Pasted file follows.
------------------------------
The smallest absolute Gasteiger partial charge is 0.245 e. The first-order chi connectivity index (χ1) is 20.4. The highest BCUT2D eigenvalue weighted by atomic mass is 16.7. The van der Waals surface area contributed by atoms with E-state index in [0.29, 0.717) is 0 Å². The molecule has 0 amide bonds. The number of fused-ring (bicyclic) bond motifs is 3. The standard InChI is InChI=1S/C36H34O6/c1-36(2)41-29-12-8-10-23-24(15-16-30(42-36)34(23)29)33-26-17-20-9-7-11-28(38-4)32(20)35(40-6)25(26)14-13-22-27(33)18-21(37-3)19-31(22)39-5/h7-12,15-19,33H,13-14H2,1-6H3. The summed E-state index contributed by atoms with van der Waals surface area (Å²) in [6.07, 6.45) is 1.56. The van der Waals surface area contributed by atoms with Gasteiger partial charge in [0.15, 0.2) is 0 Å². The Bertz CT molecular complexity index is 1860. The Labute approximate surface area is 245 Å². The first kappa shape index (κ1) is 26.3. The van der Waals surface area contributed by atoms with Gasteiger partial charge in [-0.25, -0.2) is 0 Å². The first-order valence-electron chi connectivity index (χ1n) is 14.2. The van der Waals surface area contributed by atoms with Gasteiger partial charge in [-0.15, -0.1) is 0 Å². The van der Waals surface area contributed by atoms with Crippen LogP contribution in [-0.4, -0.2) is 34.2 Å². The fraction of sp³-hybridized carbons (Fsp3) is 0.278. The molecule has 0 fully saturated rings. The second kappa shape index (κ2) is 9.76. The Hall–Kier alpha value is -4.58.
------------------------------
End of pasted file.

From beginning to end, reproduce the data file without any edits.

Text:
The smallest absolute Gasteiger partial charge is 0.245 e. The first-order chi connectivity index (χ1) is 20.4. The highest BCUT2D eigenvalue weighted by atomic mass is 16.7. The van der Waals surface area contributed by atoms with E-state index in [0.29, 0.717) is 0 Å². The molecule has 0 amide bonds. The number of fused-ring (bicyclic) bond motifs is 3. The standard InChI is InChI=1S/C36H34O6/c1-36(2)41-29-12-8-10-23-24(15-16-30(42-36)34(23)29)33-26-17-20-9-7-11-28(38-4)32(20)35(40-6)25(26)14-13-22-27(33)18-21(37-3)19-31(22)39-5/h7-12,15-19,33H,13-14H2,1-6H3. The summed E-state index contributed by atoms with van der Waals surface area (Å²) in [6.07, 6.45) is 1.56. The van der Waals surface area contributed by atoms with Gasteiger partial charge in [0.15, 0.2) is 0 Å². The Bertz CT molecular complexity index is 1860. The Labute approximate surface area is 245 Å². The first kappa shape index (κ1) is 26.3. The van der Waals surface area contributed by atoms with Gasteiger partial charge in [-0.25, -0.2) is 0 Å². The first-order valence-electron chi connectivity index (χ1n) is 14.2. The van der Waals surface area contributed by atoms with Gasteiger partial charge in [-0.15, -0.1) is 0 Å². The van der Waals surface area contributed by atoms with Crippen LogP contribution in [-0.4, -0.2) is 34.2 Å². The fraction of sp³-hybridized carbons (Fsp3) is 0.278. The molecule has 0 fully saturated rings. The second kappa shape index (κ2) is 9.76. The Hall–Kier alpha value is -4.58.